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Alistair Cragg breaks the Irish Half Marathon record in New York Half Marathon

Alistair finished a very close 6th in New York earlier to-day in a time of 60:49 breaking Martin Fagans Irish Record of 60:57. It was also a personal best by more than a minute. He was with the leading pack until 15K when Great Britain Mo Farah, an Olympic track runner making his half-marathon debut, built a ten-meter lead before the group reeled him back in. Rupp, Farah training partner in coach Alberto Salazar Oregon Project, moved up next. Then the resurging Kamais fought his way to the front. But the odds-on favorite, ING New York City Marathon 2010 champion Gebre Gebremariam, covered each move, waiting to use the sprint finish that had won him the 2009 IAAF World Cross Country Championship and four major American road-race titles last year.

At 10 miles, Farah and Rupp accelerated down the West Side Highway and everyone but Gebremariam was dropped. With 400 meters left they were still three abreast, and then, inevitably, Gebremariam sprinted. Rupp could not respond, and Farah was five meters back; the race seemed over. But then Farah kicked hard and powered past Gebremariam to win by two seconds in 1:00:23, the third-fastest time in the races history. Rupp took third with an excellent 1:00:30 debut performance.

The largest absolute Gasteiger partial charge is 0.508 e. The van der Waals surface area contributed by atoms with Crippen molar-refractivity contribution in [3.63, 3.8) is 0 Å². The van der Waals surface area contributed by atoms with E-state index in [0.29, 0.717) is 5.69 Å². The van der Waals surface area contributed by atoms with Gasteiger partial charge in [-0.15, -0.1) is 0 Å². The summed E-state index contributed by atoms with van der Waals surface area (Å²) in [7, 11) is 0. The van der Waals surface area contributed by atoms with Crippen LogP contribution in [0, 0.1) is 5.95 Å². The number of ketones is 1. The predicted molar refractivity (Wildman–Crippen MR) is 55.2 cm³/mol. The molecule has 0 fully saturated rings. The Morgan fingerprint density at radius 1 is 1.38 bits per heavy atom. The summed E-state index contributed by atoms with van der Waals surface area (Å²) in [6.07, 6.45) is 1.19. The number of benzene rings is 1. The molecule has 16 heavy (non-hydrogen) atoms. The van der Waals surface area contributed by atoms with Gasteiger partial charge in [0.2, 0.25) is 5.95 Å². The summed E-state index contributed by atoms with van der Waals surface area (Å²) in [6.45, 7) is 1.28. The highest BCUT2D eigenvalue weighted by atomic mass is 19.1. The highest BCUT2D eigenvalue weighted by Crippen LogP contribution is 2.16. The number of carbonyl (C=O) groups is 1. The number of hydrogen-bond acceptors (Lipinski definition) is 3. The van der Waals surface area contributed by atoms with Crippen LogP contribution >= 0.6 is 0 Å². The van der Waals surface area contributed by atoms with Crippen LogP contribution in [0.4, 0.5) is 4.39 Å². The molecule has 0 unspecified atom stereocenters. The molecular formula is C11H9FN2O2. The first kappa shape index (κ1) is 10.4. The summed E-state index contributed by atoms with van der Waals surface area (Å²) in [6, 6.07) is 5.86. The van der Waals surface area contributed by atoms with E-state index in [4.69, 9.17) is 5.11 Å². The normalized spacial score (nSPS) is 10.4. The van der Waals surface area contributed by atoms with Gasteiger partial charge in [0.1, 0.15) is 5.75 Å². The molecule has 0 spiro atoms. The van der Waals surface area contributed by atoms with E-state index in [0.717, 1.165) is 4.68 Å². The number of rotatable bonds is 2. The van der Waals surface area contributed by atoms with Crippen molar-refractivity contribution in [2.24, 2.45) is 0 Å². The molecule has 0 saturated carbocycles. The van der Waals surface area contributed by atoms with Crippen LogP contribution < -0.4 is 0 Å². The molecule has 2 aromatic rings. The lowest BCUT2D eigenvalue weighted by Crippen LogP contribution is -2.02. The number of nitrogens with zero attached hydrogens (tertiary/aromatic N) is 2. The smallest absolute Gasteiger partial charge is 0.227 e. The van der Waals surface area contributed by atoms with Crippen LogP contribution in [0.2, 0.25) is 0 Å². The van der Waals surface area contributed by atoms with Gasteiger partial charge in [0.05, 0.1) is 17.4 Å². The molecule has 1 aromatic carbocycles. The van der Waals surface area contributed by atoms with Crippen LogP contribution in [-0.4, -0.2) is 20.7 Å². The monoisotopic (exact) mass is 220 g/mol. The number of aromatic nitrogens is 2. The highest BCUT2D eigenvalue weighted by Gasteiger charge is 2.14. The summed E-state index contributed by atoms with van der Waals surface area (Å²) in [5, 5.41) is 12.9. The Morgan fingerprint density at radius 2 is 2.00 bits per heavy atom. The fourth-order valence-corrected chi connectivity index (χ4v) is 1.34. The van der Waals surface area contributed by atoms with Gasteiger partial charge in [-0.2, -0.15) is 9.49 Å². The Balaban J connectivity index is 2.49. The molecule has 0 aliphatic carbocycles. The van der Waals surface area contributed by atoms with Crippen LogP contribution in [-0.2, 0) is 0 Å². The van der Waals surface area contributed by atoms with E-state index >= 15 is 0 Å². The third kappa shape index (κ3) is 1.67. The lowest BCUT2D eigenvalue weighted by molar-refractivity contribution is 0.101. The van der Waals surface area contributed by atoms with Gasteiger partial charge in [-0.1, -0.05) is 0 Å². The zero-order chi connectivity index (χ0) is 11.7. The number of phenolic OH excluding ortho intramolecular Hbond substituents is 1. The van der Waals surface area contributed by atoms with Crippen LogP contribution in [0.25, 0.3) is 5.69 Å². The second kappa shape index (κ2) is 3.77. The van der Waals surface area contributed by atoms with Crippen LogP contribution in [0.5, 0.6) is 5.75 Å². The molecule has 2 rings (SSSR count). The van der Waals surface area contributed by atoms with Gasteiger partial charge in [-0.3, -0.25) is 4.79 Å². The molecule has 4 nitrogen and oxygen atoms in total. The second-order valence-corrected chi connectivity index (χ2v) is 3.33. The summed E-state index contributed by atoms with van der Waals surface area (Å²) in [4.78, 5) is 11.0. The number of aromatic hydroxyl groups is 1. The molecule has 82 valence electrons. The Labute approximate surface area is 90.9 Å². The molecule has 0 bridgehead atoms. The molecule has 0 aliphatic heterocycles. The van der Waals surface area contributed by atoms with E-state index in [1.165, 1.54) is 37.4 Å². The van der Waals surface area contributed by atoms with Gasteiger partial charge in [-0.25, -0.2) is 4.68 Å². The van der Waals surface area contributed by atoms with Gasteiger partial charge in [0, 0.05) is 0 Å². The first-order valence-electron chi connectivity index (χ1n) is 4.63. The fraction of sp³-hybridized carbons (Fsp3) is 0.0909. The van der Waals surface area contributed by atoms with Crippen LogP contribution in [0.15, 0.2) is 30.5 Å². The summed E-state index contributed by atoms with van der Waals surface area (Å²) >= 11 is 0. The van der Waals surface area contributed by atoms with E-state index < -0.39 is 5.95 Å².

Kara Goucher, the American Olympian returning to top-level racing after giving birth in September, ran amongst the leading women through Central Park, watching veterans like ING New York City Marathon 2010 champion Edna Kiplagat of Kenya and 2003 IAAF World Cross Country champion Werknesh Kidane of Ethiopia trade the lead. Caroline Rotich, a Kenyan with a relatively modest personal best of 1:10:23, ran calmly among them. She had trained at altitude in Santa Fe, NM, and was fitter than that time suggested.

Eight women turned onto Seventh Avenue together. Kiplagat led onto the West Side Highway, and then Rotich reached her side and they shifted to a new gear and were alone in front. Soon Rotich\\\\\\\\\\\\\\\\\\\\\\\\\\\\\\\'s new fitness became obvious: She ran the twelfth mile in 5:05, and Kiplagat fell away. Rotich smiled as her lead grew; she broke the tape in 1:08:52—faster by 1:31 than she\\\\\\\\\\\\\\\\\\\\\\\\\\\\\\\'d ever run and a course record by 33 seconds. Goucher, finishing strongly, closed on Kiplagat near the finish; the Kenyan prevailed, 1:09:00 to 1:09:03.